Preparing for the impacts of severe weather on road, rail and air travel is not just the responsibility of the transport operators. We can all help to make their job easier when winter does its worst.
It's sometimes said that the UK can experience four seasons in one day and most of the time our transport operators do a fantastic job, keeping things moving whatever the weather. It's during winter though when transport networks face the biggest weather challenges. We must accept that there are times when severe weather will cause disruption.
On the roads ice makes driving difficult while snowwill make things worse still. It's not just Christmas card weather that causes problems though. Heavy rain can flood roads; high winds will bring down trees and other debris and can even topple high-sided vehicles. Fog is not just a nuisance - it can be a real danger too.
Railways can cope better with small amounts of snow but even the biggest train won't get through deeper snow drifts. Flooding can affect railways just as much as roads, and high winds can bring down the overhead lines that some electric trains rely on. Falling leaves can cause problems which will be worse in certain weather conditions than others.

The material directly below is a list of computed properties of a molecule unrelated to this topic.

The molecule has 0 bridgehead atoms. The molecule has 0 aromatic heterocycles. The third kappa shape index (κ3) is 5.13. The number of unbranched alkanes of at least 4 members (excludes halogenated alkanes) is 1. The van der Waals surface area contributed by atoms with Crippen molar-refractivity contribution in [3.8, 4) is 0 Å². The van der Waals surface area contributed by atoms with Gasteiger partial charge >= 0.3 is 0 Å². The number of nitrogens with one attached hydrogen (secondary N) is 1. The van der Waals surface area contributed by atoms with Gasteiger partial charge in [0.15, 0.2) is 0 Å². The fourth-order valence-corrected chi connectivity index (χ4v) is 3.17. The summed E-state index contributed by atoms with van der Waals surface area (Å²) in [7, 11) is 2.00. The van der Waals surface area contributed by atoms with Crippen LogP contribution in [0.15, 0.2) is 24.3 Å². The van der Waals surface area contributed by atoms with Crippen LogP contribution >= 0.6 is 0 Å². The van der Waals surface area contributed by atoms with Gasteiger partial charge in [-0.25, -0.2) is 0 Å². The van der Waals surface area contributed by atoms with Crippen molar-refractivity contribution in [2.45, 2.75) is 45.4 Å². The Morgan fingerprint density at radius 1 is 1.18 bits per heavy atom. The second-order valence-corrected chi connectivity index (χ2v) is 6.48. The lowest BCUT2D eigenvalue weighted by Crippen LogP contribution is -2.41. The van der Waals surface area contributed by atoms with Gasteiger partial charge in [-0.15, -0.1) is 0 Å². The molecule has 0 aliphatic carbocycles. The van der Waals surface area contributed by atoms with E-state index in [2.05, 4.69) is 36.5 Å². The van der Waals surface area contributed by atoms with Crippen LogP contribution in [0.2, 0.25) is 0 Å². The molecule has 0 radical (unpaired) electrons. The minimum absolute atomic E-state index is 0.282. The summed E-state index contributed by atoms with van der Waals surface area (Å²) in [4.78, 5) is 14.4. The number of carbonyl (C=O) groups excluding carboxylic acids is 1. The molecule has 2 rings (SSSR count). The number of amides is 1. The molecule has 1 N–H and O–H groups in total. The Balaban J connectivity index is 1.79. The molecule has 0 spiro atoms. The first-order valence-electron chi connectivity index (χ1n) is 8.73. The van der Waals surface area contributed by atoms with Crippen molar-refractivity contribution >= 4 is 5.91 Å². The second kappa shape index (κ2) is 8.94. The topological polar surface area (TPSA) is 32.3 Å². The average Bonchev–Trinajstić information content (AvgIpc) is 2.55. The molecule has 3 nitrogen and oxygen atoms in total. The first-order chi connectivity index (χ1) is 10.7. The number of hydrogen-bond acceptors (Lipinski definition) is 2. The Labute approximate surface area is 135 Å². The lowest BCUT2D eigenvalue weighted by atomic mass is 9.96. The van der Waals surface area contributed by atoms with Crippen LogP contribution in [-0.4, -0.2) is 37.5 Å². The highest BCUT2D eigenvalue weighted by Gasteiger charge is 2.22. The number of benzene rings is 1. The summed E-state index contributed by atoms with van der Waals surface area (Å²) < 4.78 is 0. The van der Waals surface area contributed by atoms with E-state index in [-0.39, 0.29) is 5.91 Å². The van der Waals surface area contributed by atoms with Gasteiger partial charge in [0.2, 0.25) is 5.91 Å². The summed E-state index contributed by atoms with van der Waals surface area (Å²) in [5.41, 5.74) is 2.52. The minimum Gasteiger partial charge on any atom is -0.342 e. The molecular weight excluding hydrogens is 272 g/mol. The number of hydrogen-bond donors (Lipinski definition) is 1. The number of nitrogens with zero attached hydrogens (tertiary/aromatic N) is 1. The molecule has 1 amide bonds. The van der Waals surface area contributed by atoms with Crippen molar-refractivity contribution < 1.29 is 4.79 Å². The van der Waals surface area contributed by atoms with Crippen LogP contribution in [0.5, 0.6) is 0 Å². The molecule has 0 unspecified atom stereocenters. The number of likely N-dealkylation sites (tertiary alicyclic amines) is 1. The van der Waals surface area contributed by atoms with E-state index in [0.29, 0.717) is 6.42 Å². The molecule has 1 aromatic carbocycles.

Most days, airports and airlines cope well with our weather. However when weather disruption does affect air, travel it's usually because the weather is very severe. That means the disruption can be equally severe. Airports and airlines have plans in place to minimise this disruption, but it sometimes means reducing the number of flights. It might seem the wrong thing to do but it helps to maximise the number of flights that can beat the weather and it helps get things back to normal as quickly as possible.
Stay weather aware this winter by following the Met Office on Twitter, Facebook, Google+ and YouTube for the latest weather information. You can also sign up for severe weather alerts from us through the Twitter Alerts programme, providing critical information directly to your phone. Find out more about how to sign up for Met Office Twitter alerts
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